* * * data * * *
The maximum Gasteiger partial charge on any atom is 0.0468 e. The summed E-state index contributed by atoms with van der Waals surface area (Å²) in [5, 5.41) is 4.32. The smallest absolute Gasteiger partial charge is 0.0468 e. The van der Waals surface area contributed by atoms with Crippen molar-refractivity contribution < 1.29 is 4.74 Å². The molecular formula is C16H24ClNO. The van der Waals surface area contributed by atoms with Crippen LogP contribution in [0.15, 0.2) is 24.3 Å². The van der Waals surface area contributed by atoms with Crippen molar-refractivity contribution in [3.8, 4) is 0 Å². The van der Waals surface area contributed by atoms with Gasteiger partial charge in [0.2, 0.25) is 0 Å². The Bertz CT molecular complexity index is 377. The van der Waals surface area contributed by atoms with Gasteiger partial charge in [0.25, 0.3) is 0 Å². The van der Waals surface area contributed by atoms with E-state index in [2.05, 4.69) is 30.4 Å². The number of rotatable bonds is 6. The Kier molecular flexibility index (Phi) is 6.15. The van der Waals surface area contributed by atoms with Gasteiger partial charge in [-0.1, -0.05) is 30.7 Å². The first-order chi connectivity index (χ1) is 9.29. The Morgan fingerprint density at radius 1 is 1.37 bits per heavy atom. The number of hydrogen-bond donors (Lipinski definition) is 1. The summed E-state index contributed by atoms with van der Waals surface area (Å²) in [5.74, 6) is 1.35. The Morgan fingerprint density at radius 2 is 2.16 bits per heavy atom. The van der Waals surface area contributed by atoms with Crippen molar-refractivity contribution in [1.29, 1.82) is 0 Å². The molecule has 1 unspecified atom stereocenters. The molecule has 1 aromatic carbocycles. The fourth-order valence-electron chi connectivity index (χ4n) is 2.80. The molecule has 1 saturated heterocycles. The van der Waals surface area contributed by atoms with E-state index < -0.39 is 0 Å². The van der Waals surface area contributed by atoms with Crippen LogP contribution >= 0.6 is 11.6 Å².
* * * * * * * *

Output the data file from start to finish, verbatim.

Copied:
The maximum Gasteiger partial charge on any atom is 0.0468 e. The summed E-state index contributed by atoms with van der Waals surface area (Å²) in [5, 5.41) is 4.32. The smallest absolute Gasteiger partial charge is 0.0468 e. The van der Waals surface area contributed by atoms with Crippen molar-refractivity contribution < 1.29 is 4.74 Å². The molecular formula is C16H24ClNO. The van der Waals surface area contributed by atoms with Crippen LogP contribution in [0.15, 0.2) is 24.3 Å². The van der Waals surface area contributed by atoms with Crippen molar-refractivity contribution in [3.8, 4) is 0 Å². The van der Waals surface area contributed by atoms with Gasteiger partial charge in [0.2, 0.25) is 0 Å². The Bertz CT molecular complexity index is 377. The van der Waals surface area contributed by atoms with Gasteiger partial charge in [0.25, 0.3) is 0 Å². The van der Waals surface area contributed by atoms with E-state index in [2.05, 4.69) is 30.4 Å². The number of rotatable bonds is 6. The Kier molecular flexibility index (Phi) is 6.15. The van der Waals surface area contributed by atoms with Gasteiger partial charge in [-0.1, -0.05) is 30.7 Å². The first-order chi connectivity index (χ1) is 9.29. The Morgan fingerprint density at radius 1 is 1.37 bits per heavy atom. The number of hydrogen-bond donors (Lipinski definition) is 1. The summed E-state index contributed by atoms with van der Waals surface area (Å²) in [5.74, 6) is 1.35. The Morgan fingerprint density at radius 2 is 2.16 bits per heavy atom. The van der Waals surface area contributed by atoms with Crippen molar-refractivity contribution in [1.29, 1.82) is 0 Å². The molecule has 1 unspecified atom stereocenters. The molecule has 1 aromatic carbocycles. The fourth-order valence-electron chi connectivity index (χ4n) is 2.80. The molecule has 1 saturated heterocycles. The van der Waals surface area contributed by atoms with E-state index < -0.39 is 0 Å². The van der Waals surface area contributed by atoms with Crippen LogP contribution >= 0.6 is 11.6 Å².